Travel photography today has its difficulties, what with security lines and restrictions at airports and the concern some security personnel seem to have, perhaps rightfully so, of people with a camera in their hands. Photographers need be aware of the various restrictions and rules that are in place at the airports, available at
Every month in Shutterbug we publish photographs from readers based on an assignment
published in a previous month's issue. We get hundreds of photographs
from readers all around the world and unfortunately we are limited to publishing
just a small fraction of the work we receive. We've had topics including
"Black and White in Color", "Silhouettes" and "Historical
Reenactments." Our purpose in creating this section in the magazine is
to create a visual forum for readers and to challenge them to fulfill assignments.
It's always a delight to open the packages we receive. I know the thrill
I got when my fist photo was published, and my hope is that the same excitement
is shared by those whose images we select to publish each month.
There are many ways to work with monochrome images, including selective adjustment
of tonal values, contrast and even image color that can emulate toning. In this
installment of our Web How To's we'll play with colorization, adding
color to selective parts of a monochrome image that can make it look like a
combination hand-painted (with photo oils) and toned photograph. You can paint
in selectively with brush tools if you like, but this how-to deals with a more
For those who thought that we here at Shutterbug were inalterably attached to our Macs, the chance to work with a PC, albeit a very fast and upper-price range one at that, was something we did not want to pass up, if only to dispel our own notions about crossing the OS Rubicon. The new HP EliteBook 8540w we worked with came with 8GB of RAM and a 320GB hard drive, more connection slots than we ever could wish for, a Blu-ray reader/writer, a download card slot for SD memory cards (with adapters available for CF, etc.), microphone, image out slots to a projector, HDMI, and more. As configured the unit runs close to $3100, although we’ve seen lesser-priced units of the same model with more modest attributes. This is close to what you’d pay for a MacBook Pro similarly configured, albeit minus Blu-ray and various slots but plus a larger screen. But our aim was not to put it head to head against the latest MacBook Pro, but to check it out on its own merits. That said, in terms of size and weight it is similar to the 15” Mac in many respects (the HP being 9.9x14.7x1.3” and weighing in at 6.5 lbs with a 15.6” display) so there’s no plus and minus in portability here.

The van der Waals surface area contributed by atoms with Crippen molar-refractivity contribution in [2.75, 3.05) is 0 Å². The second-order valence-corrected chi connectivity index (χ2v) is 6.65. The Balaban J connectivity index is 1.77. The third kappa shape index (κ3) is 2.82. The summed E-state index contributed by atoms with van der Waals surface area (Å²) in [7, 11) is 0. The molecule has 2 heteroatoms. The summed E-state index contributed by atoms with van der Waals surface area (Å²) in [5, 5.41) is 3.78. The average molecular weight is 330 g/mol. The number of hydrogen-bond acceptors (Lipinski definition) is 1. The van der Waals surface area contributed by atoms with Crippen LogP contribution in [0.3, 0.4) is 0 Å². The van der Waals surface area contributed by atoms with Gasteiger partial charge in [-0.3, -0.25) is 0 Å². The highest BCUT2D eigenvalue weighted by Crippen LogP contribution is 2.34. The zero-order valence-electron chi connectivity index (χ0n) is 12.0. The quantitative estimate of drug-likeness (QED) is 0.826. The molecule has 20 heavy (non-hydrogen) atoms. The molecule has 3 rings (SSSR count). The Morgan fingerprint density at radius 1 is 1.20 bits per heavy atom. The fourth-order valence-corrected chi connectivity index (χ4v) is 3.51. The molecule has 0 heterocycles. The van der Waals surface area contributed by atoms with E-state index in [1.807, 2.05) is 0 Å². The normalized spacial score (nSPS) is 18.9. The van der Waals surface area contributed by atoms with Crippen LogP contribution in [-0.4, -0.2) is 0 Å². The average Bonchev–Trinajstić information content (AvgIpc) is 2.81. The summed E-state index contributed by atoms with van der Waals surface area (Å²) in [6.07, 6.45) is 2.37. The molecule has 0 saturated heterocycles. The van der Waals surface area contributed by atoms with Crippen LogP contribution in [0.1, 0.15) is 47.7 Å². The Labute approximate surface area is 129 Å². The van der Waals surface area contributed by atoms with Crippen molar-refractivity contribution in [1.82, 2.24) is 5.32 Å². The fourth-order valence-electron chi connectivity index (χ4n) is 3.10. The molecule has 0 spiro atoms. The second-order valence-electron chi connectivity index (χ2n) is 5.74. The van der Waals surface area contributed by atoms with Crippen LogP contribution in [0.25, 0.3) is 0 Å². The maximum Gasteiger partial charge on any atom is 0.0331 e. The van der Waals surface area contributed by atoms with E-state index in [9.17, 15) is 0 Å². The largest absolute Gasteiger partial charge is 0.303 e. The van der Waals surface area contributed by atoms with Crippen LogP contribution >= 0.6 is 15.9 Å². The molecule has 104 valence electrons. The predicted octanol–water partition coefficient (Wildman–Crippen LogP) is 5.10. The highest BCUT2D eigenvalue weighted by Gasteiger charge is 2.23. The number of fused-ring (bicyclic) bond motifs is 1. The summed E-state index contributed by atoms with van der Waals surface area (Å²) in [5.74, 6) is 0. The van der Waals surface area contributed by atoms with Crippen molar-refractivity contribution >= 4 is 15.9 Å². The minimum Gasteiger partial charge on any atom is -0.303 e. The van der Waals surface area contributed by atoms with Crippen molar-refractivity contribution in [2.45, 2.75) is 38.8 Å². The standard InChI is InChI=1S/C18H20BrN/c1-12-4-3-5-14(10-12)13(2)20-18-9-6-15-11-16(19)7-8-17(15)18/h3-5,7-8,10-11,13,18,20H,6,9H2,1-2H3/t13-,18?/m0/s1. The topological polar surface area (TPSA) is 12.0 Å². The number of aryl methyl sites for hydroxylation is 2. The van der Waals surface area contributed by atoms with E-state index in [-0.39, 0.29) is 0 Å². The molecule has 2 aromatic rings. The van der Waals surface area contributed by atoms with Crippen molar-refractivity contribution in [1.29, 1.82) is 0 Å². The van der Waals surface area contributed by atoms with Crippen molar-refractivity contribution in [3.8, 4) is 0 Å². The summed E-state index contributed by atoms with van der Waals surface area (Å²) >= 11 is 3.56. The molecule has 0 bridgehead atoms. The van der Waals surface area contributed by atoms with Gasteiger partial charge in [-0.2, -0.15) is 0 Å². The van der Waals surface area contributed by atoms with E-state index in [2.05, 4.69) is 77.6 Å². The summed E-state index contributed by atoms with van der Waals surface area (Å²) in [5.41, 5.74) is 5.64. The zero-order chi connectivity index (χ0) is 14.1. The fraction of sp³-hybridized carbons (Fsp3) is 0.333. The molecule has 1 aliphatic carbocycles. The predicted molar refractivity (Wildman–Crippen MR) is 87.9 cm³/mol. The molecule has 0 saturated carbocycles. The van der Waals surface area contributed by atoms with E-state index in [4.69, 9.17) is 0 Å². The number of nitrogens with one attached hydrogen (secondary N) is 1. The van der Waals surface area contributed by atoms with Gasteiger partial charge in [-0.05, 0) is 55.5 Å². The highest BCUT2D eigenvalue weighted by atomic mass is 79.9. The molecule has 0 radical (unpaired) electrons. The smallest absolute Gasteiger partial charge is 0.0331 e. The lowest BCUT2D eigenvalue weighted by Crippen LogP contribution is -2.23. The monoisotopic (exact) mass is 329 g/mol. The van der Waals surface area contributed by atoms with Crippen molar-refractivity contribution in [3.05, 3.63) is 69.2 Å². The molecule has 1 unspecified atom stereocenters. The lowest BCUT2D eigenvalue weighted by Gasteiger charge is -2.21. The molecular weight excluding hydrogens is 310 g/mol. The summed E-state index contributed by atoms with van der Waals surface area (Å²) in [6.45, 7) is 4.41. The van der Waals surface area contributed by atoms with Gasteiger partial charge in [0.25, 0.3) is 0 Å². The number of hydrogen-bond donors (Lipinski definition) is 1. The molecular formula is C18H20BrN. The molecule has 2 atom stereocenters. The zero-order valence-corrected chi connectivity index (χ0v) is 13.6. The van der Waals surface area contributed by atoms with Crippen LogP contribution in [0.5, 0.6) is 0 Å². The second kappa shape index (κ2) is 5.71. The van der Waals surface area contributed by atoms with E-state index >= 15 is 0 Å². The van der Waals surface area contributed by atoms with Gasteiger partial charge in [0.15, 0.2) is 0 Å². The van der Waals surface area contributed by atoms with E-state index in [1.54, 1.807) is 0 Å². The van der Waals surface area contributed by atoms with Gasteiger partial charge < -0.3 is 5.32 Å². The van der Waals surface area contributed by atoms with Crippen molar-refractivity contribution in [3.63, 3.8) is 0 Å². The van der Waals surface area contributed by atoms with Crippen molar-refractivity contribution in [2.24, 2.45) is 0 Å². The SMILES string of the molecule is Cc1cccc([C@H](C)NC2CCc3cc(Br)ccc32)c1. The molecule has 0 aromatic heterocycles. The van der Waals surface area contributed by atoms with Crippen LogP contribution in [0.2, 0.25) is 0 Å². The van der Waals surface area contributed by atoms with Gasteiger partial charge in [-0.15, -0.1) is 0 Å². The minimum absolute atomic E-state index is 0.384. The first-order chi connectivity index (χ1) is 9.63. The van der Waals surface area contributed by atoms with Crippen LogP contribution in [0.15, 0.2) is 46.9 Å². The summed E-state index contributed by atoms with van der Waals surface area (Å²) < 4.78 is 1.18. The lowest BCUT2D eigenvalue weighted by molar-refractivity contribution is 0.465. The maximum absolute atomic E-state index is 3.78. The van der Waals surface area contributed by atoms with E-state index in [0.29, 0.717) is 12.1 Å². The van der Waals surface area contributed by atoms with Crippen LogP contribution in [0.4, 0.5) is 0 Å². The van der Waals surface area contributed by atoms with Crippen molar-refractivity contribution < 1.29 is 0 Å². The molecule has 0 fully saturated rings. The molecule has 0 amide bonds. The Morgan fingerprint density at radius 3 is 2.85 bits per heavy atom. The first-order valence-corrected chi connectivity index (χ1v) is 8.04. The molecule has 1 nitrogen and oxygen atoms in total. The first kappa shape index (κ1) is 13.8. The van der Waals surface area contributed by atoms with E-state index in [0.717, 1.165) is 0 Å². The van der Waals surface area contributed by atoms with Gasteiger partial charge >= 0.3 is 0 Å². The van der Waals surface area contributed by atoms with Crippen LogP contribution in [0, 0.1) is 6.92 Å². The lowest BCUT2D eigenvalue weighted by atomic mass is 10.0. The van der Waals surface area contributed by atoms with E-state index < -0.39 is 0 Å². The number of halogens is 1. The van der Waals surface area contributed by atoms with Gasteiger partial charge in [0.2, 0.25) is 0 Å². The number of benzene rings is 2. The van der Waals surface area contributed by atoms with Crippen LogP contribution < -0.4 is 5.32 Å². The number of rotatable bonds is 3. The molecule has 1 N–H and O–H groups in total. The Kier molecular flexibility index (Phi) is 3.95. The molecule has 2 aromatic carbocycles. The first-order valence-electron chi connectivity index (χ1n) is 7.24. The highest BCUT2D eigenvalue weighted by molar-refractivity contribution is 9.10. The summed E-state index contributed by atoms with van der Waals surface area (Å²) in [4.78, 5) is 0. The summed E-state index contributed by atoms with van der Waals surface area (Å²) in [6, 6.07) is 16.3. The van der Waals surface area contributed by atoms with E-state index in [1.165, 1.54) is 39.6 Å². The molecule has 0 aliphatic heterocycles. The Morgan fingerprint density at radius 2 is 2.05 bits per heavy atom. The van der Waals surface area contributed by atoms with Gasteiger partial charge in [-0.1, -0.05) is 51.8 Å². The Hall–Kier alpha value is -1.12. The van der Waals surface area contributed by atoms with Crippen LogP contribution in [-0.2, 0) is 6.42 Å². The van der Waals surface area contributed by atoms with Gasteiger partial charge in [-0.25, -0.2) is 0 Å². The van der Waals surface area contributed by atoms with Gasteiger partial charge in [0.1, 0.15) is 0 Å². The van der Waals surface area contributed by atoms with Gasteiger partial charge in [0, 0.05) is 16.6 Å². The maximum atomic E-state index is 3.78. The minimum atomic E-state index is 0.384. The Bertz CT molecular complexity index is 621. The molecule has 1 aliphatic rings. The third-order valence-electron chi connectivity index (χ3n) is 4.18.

The debate between dye sublimation and ink jet printing has always been about the "presence" of the image, the feeling of continuous tone it imparts to the print. For some digital printmakers the dye sub route was the way to go, but ink jetters argued that the problem with dye sub is...
When I first reviewed an HP 7960 printer about two years back (www.shutterbug.net/test_reports/1203sb_hp/index.html) I was very impressed with the neutral black and white images it delivered. I had become increasingly frustrated with the color shifts in black and white with pigment inks, and have...
The Ilford name certainly echoes for those with a photographic memory, and now the Galerie brand name sits on a host of inkjet media, some fiber-based and quite a few RC-based products, the subjects of this review.
It must be said at the outset that any mention of RC-based papers usually makes printmakers head for the door. The bum rap RC gets is based on first impressions from 40 odd years ago, when it was quite clear that RC (Resin-Coated, plastic) base materials were poor relations used for convenience rather than quality. RC papers in the silver realm came a long way since their first introduction, and now Ilford claims that RC inkjet papers will do as well. While they have a fair amount of proper disclaimers about ink type and storage conditions, they state that when using pigment inks their RC surface papers will not undergo significant fading or discoloration in a range of from 30 to 100 years.
At a recent photo trade show in New York numerous paper companies showcased the latest trend in inkjet media--papers that had the look and feel of the best of past silver printing papers. The diversity of weight, base color, and texture are now quite amazing, exceeding anything we ever had in the chemical darkroom. The truth of the matter is that while there are many brands...